All states keep traffic records of every licensed driver in their jurisdiction. Traffic records are important for a variety of reasons.
Many drivers want to check their traffic records to confirm they don’t have records of violations they never committed, or that they've been credited for participating in remedial driver programs.
And, actuaries for insurance companies use traffic records for statistical purposes to set premiums.
State DMV offices are required to check traffic records of new applicants to be sure they don't have a suspended license in any other state, before allowing them to transfer their licenses.
During a traffic stop, law enforcement officers routinely check traffic records to ensure a driver’s license is in good standing.
Traffic records are also part of a background check of applicants for transportation jobs or other positions requiring a security clearance.
Traffic records are a matter of public record in most states. They show a variety of infractions, including speeding tickets and other moving violations, traffic accidents in which the driver was at fault, criminal DUI convictions, vehicular manslaughter convictions, records of online remediation classes, and infraction points.
The Driver License Compact (DLC) is an interstate agreement among 44 states and the District of Columbia. Under this accord, member states agree to share traffic records and driving violations with other participating states. Even states that aren’t officially part of the DLC usually exchange information with other states.
There is also a National Driver Register which keeps traffic records on relevant traffic violations. State DMV agencies use the National Driver Register to check for violations and suspensions before issuing a license to any driver who has moved from another state.
However, the data in the National Driver Register is limited. Reports are only filed with the National Driver Register if an individual’s driver’s license has been terminated or suspended in any state, or if a driver has been convicted of at least one serious traffic incident.
Since traffic records are a matter of public record, anyone can request them through the DMV or an online platform.
Even though states share traffic records with each other, they all follow different rules during the process. For example, some states only share speeding violations for drivers who were caught driving 20 miles per hour over the speed limit, while others will display tickets for driving 10 miles over the limit.
States also differ in the period that they keep traffic records. Some states, such as Washington, only keep records for three years while other states retain records for up to ten years.
And, it’s important to be aware of the different standards states follow in their reporting of traffic records, especially when performing background checks.
It’s also important to keep in mind that the standards for offenses differ across the country. In some states, a driver may be convicted of a DUI if found sleeping in the back seat of the car while intoxicated, even if he or she wasn't driving.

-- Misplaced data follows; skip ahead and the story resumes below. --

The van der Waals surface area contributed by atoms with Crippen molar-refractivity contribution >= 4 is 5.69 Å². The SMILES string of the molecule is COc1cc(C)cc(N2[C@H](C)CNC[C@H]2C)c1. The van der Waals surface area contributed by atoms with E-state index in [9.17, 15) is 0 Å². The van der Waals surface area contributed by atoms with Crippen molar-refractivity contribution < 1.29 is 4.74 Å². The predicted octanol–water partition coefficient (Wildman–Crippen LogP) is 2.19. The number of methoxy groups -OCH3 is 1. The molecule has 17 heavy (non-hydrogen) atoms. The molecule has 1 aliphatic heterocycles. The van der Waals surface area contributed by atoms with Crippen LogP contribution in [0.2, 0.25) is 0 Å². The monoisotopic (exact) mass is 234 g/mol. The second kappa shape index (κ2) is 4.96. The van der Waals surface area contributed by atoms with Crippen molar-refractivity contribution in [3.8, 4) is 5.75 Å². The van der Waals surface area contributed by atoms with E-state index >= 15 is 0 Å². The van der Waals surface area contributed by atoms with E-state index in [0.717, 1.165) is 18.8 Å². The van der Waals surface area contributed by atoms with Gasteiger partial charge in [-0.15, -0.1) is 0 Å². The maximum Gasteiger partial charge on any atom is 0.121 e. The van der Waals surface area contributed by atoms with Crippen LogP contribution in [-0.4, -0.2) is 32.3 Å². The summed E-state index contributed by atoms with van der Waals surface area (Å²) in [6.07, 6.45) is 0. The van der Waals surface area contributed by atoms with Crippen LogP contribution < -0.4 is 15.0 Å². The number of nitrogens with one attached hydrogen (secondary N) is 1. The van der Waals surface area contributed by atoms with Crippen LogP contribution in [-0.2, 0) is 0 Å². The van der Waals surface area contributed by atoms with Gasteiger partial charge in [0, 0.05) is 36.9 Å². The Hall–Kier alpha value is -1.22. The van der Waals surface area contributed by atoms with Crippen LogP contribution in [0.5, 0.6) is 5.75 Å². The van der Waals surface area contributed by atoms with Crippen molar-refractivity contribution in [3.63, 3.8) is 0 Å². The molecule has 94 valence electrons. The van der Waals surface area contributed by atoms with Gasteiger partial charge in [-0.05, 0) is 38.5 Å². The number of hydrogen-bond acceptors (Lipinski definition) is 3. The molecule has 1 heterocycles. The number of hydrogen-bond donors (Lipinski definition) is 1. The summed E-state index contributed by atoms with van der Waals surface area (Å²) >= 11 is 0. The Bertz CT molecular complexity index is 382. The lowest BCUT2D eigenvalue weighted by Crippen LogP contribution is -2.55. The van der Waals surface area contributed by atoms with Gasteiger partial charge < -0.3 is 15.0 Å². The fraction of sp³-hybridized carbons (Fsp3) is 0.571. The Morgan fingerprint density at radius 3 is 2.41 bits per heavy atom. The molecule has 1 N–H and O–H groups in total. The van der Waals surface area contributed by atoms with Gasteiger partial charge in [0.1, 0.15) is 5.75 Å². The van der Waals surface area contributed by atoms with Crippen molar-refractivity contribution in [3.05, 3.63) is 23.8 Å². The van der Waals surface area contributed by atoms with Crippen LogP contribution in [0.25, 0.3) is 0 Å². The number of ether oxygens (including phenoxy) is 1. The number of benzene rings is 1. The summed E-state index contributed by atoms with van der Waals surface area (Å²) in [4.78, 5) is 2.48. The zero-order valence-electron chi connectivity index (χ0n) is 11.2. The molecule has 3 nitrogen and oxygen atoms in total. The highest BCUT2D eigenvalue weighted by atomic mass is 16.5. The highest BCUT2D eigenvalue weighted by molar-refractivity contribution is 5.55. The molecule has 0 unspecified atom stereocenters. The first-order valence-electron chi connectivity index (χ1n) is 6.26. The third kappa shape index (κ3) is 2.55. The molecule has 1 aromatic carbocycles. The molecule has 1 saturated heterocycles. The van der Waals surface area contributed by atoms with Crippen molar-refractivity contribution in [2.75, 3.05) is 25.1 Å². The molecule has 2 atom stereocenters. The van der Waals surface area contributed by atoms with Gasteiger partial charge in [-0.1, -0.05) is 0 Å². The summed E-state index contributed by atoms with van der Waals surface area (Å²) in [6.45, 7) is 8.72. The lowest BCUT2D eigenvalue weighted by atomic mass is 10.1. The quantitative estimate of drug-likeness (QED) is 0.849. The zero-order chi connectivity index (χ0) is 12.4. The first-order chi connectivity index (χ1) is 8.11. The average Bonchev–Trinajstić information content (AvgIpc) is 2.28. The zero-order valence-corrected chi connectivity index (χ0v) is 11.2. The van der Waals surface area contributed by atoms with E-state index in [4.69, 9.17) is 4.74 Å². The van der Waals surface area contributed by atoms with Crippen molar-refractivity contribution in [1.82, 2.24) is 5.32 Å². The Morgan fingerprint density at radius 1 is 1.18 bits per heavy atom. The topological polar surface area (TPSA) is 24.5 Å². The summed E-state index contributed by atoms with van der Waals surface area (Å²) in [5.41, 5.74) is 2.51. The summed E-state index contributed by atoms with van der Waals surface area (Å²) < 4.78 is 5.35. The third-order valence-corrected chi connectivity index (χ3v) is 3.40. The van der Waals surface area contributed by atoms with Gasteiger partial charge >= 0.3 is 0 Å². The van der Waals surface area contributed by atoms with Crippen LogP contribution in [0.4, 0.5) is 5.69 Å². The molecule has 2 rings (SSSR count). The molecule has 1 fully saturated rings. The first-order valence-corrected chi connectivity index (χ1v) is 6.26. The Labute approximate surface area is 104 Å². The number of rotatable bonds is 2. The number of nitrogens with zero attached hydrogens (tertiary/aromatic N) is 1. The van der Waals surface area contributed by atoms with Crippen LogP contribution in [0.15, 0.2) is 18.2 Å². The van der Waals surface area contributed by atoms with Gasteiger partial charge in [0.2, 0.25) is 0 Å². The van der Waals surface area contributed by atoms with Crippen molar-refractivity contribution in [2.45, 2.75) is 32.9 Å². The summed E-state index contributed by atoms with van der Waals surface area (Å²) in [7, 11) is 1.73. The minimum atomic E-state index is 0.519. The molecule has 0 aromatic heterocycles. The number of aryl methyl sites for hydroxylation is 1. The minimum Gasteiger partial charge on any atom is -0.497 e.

In other states, a driver may only be convicted of a DUI if the vehicle was physically moving when stopped by an officer. It's up to the person performing the background check to determine if that information is relevant to the search.
If you find information during a driving records search, it may be appropriate to give consideration to drivers for infractions that wouldn’t have been illegal in their new state. You'll need to use discretion in deciding which driving offenses are important to you.
There are a few things to keep in mind before checking traffic records. First, you’ll need to choose a reliable source for your traffic records. If you’re searching traffic records for yourself, you can usually find them through the local DMV.
If you’re seeking traffic records of another driver, you may need their written consent. Policies on checking another driver’s traffic records vary by state, but some states such as Kansas require you to ask the other driver to complete a 3rd Party Consent Form (TR-301) before the DMV can release the records.
You can also request information on your driving record from the National Driver Register. You’ll need to submit a notarized request form. The National Driver Register can share traffic records going back five years.
You can also find traffic records through online platforms. It’s important to choose a leading platform such as those available through this site, which is known for providing accurate information.
You’ll also need to consider the nature, age, and severity of any traffic violations that you discover during a search. If a driver received a speeding ticket eight years ago, he or she probably deserves less scrutiny than a driver who received a DUI within the past six months.
Your options for requesting traffic records depend on whether you’re a private citizen or a government official.
You can only request the traffic records of a driver within the state where he or she is licensed. If the driver received an infraction in another state, that report is sent to the DMV in the state that issued the license, so there’s no need to request records elsewhere.
Keep in mind that traffic records may not always be accurate, so the driver should have an opportunity to review them and petition for changes if appropriate.
For example, because of similar names sometimes DMVs have reported the wrong driver to the National Driver Register or cataloged minor offenses, such as minor speeding infractions or failing to return license plates. Drivers can check their traffic records to request that incorrect information is corrected.
Still, traffic records are usually accurate, so many people rely on them for a variety of official reasons. If you need to check the traffic record of any driver, make sure that you use the right platform.